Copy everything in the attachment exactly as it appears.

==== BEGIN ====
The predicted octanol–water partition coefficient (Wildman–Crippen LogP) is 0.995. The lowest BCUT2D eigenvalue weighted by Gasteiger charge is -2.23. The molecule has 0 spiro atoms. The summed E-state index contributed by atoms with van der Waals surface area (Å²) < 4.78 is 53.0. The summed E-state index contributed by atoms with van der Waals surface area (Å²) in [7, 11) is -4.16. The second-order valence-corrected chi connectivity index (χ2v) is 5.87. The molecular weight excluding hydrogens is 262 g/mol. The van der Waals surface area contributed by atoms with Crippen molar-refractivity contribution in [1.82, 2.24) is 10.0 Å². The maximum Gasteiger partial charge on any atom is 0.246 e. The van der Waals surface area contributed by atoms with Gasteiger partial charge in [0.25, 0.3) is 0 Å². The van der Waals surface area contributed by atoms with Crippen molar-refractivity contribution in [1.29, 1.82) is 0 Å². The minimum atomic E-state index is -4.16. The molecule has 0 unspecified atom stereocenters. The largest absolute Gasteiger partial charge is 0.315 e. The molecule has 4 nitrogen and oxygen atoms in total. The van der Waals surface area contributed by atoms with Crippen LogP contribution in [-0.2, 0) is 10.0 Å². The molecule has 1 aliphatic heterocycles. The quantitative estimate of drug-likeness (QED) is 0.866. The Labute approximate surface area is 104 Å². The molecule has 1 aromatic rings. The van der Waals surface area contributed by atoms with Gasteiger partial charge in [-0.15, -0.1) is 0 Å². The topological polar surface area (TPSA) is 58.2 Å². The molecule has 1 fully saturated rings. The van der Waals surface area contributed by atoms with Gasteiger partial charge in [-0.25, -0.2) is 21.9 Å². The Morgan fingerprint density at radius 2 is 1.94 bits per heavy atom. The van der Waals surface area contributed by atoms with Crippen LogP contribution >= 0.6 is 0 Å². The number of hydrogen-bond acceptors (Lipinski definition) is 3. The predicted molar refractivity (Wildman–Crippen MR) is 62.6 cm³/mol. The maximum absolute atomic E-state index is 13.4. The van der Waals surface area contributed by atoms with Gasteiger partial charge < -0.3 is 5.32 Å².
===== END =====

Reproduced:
The predicted octanol–water partition coefficient (Wildman–Crippen LogP) is 0.995. The lowest BCUT2D eigenvalue weighted by Gasteiger charge is -2.23. The molecule has 0 spiro atoms. The summed E-state index contributed by atoms with van der Waals surface area (Å²) < 4.78 is 53.0. The summed E-state index contributed by atoms with van der Waals surface area (Å²) in [7, 11) is -4.16. The second-order valence-corrected chi connectivity index (χ2v) is 5.87. The molecular weight excluding hydrogens is 262 g/mol. The van der Waals surface area contributed by atoms with Crippen molar-refractivity contribution in [1.82, 2.24) is 10.0 Å². The maximum Gasteiger partial charge on any atom is 0.246 e. The van der Waals surface area contributed by atoms with Gasteiger partial charge in [0.25, 0.3) is 0 Å². The van der Waals surface area contributed by atoms with Crippen molar-refractivity contribution in [1.29, 1.82) is 0 Å². The minimum atomic E-state index is -4.16. The molecule has 0 unspecified atom stereocenters. The largest absolute Gasteiger partial charge is 0.315 e. The molecule has 4 nitrogen and oxygen atoms in total. The van der Waals surface area contributed by atoms with Crippen LogP contribution in [-0.2, 0) is 10.0 Å². The molecule has 1 aliphatic heterocycles. The quantitative estimate of drug-likeness (QED) is 0.866. The Labute approximate surface area is 104 Å². The molecule has 1 aromatic rings. The van der Waals surface area contributed by atoms with Gasteiger partial charge in [-0.15, -0.1) is 0 Å². The topological polar surface area (TPSA) is 58.2 Å². The molecule has 1 fully saturated rings. The van der Waals surface area contributed by atoms with Gasteiger partial charge in [-0.25, -0.2) is 21.9 Å². The Morgan fingerprint density at radius 2 is 1.94 bits per heavy atom. The van der Waals surface area contributed by atoms with Crippen LogP contribution >= 0.6 is 0 Å². The number of hydrogen-bond acceptors (Lipinski definition) is 3. The predicted molar refractivity (Wildman–Crippen MR) is 62.6 cm³/mol. The maximum absolute atomic E-state index is 13.4. The van der Waals surface area contributed by atoms with Gasteiger partial charge < -0.3 is 5.32 Å².